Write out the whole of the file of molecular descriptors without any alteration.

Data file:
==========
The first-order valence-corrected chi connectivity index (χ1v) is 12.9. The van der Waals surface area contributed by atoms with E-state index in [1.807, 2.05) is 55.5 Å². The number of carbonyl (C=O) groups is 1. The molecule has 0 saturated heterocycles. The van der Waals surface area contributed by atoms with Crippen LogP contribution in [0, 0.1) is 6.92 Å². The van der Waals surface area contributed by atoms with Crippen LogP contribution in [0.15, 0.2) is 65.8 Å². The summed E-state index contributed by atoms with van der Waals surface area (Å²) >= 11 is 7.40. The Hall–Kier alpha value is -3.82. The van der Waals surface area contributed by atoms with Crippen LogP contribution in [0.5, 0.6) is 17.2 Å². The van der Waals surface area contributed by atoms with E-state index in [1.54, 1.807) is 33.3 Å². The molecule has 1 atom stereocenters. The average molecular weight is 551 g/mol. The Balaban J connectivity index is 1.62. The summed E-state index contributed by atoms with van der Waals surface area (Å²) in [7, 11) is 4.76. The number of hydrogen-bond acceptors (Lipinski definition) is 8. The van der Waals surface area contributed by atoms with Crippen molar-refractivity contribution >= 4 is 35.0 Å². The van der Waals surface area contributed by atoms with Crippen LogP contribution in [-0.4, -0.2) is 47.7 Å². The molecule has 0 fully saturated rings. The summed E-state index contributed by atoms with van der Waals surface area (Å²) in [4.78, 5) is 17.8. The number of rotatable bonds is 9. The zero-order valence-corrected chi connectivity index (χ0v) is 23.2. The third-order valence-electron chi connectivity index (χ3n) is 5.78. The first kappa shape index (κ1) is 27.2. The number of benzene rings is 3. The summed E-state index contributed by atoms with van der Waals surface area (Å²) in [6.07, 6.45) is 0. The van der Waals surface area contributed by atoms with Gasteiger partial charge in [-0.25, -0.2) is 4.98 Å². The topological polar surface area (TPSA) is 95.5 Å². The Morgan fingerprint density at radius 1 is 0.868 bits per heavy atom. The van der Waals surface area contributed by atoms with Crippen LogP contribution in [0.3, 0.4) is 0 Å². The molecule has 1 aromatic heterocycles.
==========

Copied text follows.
The first-order valence-corrected chi connectivity index (χ1v) is 12.9. The van der Waals surface area contributed by atoms with E-state index in [1.807, 2.05) is 55.5 Å². The number of carbonyl (C=O) groups is 1. The molecule has 0 saturated heterocycles. The van der Waals surface area contributed by atoms with Crippen LogP contribution in [0, 0.1) is 6.92 Å². The van der Waals surface area contributed by atoms with Crippen LogP contribution in [0.15, 0.2) is 65.8 Å². The summed E-state index contributed by atoms with van der Waals surface area (Å²) >= 11 is 7.40. The Hall–Kier alpha value is -3.82. The van der Waals surface area contributed by atoms with Crippen LogP contribution in [0.5, 0.6) is 17.2 Å². The van der Waals surface area contributed by atoms with E-state index in [1.54, 1.807) is 33.3 Å². The molecule has 1 atom stereocenters. The average molecular weight is 551 g/mol. The Balaban J connectivity index is 1.62. The summed E-state index contributed by atoms with van der Waals surface area (Å²) in [7, 11) is 4.76. The number of hydrogen-bond acceptors (Lipinski definition) is 8. The van der Waals surface area contributed by atoms with Crippen molar-refractivity contribution >= 4 is 35.0 Å². The van der Waals surface area contributed by atoms with Crippen LogP contribution in [-0.4, -0.2) is 47.7 Å². The molecule has 0 fully saturated rings. The summed E-state index contributed by atoms with van der Waals surface area (Å²) in [4.78, 5) is 17.8. The number of rotatable bonds is 9. The zero-order valence-corrected chi connectivity index (χ0v) is 23.2. The third-order valence-electron chi connectivity index (χ3n) is 5.78. The first kappa shape index (κ1) is 27.2. The number of benzene rings is 3. The summed E-state index contributed by atoms with van der Waals surface area (Å²) in [6.07, 6.45) is 0. The van der Waals surface area contributed by atoms with Gasteiger partial charge in [-0.25, -0.2) is 4.98 Å². The topological polar surface area (TPSA) is 95.5 Å². The Morgan fingerprint density at radius 1 is 0.868 bits per heavy atom. The van der Waals surface area contributed by atoms with Crippen LogP contribution in [0.3, 0.4) is 0 Å². The molecule has 1 aromatic heterocycles.